Gilread Sciences’ new $1,000-a-day hepatitis C drug, Sovaldi, poses a huge risk to the bottom lines of insurance companies, according to an analysis conducted by Leerink, the investment bank.
Sovaldi is having perhaps one of the most successful drug launches ever with their new hepatitis C drug, and could generate $1.5 billion in its first quarter on the market. Just a week ago, a group of Democrats in the U.S. House of Representatives including longtime drug industry gadfly Henry Waxman wrote a stern letter to Gilead asking them to explain why the drug was so expensive. This led Ana Gupte, who covers managed care for Leerink, to review the effect to the expensive new drug on companies she covers. She found that some companies treating patients with Sovaldi could hinder earnings per share by as much as 10%.
“If all the currently 9% eligible for Sovaldi were to receive the drug,” Gupte writes, “the price tag could be as much as $27B with over $8B in fully insured Managed Care. The major brunt is being experienced by Medicaid, Commercial and the Dual Eligibles with significant potential consumption by the newly insured with ObamaCare.”
The managed care companies Gupte looked at include when evaulating costs for the hepatitis C drug include: CalifornaMolina Healthcare (MOH) , a California-based provider of Medicare services and, more recently Affordable Care Act plans; Healthnet (HNC), another California managed care player; Centene (CNT), a big managed care firm based in St. Louis; WellCare Health Plans (WCG); Wellcare Health Plans (WCG) in Tampa, FL; Universal America Corp. of White Plains, N.Y.; and insurance giants Wellpoint, Aetna AET +0.17%, UnitedHealth Group UNH -0.05%, and Cigna CI -0.43%.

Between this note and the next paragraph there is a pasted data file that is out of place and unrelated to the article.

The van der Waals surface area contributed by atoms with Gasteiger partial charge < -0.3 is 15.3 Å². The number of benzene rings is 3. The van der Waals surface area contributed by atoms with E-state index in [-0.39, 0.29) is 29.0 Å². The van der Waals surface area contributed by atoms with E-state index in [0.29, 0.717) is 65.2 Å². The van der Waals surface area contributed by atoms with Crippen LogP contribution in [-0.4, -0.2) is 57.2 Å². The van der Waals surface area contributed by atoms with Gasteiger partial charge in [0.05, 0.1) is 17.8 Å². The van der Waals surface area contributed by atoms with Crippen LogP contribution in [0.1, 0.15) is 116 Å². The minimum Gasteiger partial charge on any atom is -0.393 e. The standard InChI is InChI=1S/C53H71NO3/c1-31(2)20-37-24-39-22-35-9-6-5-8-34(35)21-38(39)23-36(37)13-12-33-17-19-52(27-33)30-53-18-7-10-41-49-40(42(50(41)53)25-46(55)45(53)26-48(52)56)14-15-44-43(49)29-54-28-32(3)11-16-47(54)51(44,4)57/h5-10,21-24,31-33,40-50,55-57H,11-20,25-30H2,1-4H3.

There on the opposing side, is a strong argument from the larger health care system, that the new hepatitis C drug price is fair. According to Mark Schoenebaum at ISI Group, it costs more per pill than Vertex’s Incivek, but is also used for less time and is nearly twice as likely to result in patients being cured over time.